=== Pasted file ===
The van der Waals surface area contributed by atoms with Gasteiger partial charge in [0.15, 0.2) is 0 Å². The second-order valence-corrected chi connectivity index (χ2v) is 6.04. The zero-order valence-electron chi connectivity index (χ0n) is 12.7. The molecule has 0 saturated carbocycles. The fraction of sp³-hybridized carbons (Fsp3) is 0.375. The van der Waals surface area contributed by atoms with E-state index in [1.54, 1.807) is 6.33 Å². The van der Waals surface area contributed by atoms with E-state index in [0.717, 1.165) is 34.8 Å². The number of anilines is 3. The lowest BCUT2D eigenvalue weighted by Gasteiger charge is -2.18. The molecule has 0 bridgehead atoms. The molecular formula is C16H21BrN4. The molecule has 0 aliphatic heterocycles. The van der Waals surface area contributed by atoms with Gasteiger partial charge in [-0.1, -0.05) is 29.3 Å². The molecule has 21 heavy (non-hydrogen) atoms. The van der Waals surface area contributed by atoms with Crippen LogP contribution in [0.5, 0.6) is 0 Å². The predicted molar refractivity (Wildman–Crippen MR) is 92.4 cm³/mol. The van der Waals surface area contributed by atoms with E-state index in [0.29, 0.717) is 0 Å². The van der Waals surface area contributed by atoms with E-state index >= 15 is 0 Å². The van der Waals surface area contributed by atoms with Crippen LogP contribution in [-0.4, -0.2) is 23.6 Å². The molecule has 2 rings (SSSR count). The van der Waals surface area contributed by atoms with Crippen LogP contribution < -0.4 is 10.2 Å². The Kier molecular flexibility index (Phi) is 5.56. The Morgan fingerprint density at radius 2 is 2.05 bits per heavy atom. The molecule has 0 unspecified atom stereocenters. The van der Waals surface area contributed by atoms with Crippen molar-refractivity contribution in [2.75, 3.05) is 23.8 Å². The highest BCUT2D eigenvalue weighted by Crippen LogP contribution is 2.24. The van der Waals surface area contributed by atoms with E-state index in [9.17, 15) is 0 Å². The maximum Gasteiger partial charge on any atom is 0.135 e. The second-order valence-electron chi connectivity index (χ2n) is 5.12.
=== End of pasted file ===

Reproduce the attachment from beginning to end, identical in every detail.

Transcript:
The van der Waals surface area contributed by atoms with Gasteiger partial charge in [0.15, 0.2) is 0 Å². The second-order valence-corrected chi connectivity index (χ2v) is 6.04. The zero-order valence-electron chi connectivity index (χ0n) is 12.7. The molecule has 0 saturated carbocycles. The fraction of sp³-hybridized carbons (Fsp3) is 0.375. The van der Waals surface area contributed by atoms with E-state index in [1.54, 1.807) is 6.33 Å². The van der Waals surface area contributed by atoms with E-state index in [0.717, 1.165) is 34.8 Å². The number of anilines is 3. The lowest BCUT2D eigenvalue weighted by Gasteiger charge is -2.18. The molecule has 0 bridgehead atoms. The molecular formula is C16H21BrN4. The molecule has 0 aliphatic heterocycles. The van der Waals surface area contributed by atoms with Gasteiger partial charge in [-0.1, -0.05) is 29.3 Å². The molecule has 21 heavy (non-hydrogen) atoms. The van der Waals surface area contributed by atoms with Crippen LogP contribution in [0.5, 0.6) is 0 Å². The predicted molar refractivity (Wildman–Crippen MR) is 92.4 cm³/mol. The van der Waals surface area contributed by atoms with E-state index in [0.29, 0.717) is 0 Å². The van der Waals surface area contributed by atoms with E-state index >= 15 is 0 Å². The van der Waals surface area contributed by atoms with Crippen LogP contribution in [-0.4, -0.2) is 23.6 Å². The molecule has 2 rings (SSSR count). The van der Waals surface area contributed by atoms with Crippen LogP contribution < -0.4 is 10.2 Å². The Kier molecular flexibility index (Phi) is 5.56. The Morgan fingerprint density at radius 2 is 2.05 bits per heavy atom. The molecule has 0 unspecified atom stereocenters. The van der Waals surface area contributed by atoms with Crippen molar-refractivity contribution in [2.75, 3.05) is 23.8 Å². The highest BCUT2D eigenvalue weighted by Crippen LogP contribution is 2.24. The van der Waals surface area contributed by atoms with E-state index in [9.17, 15) is 0 Å². The maximum Gasteiger partial charge on any atom is 0.135 e. The second-order valence-electron chi connectivity index (χ2n) is 5.12.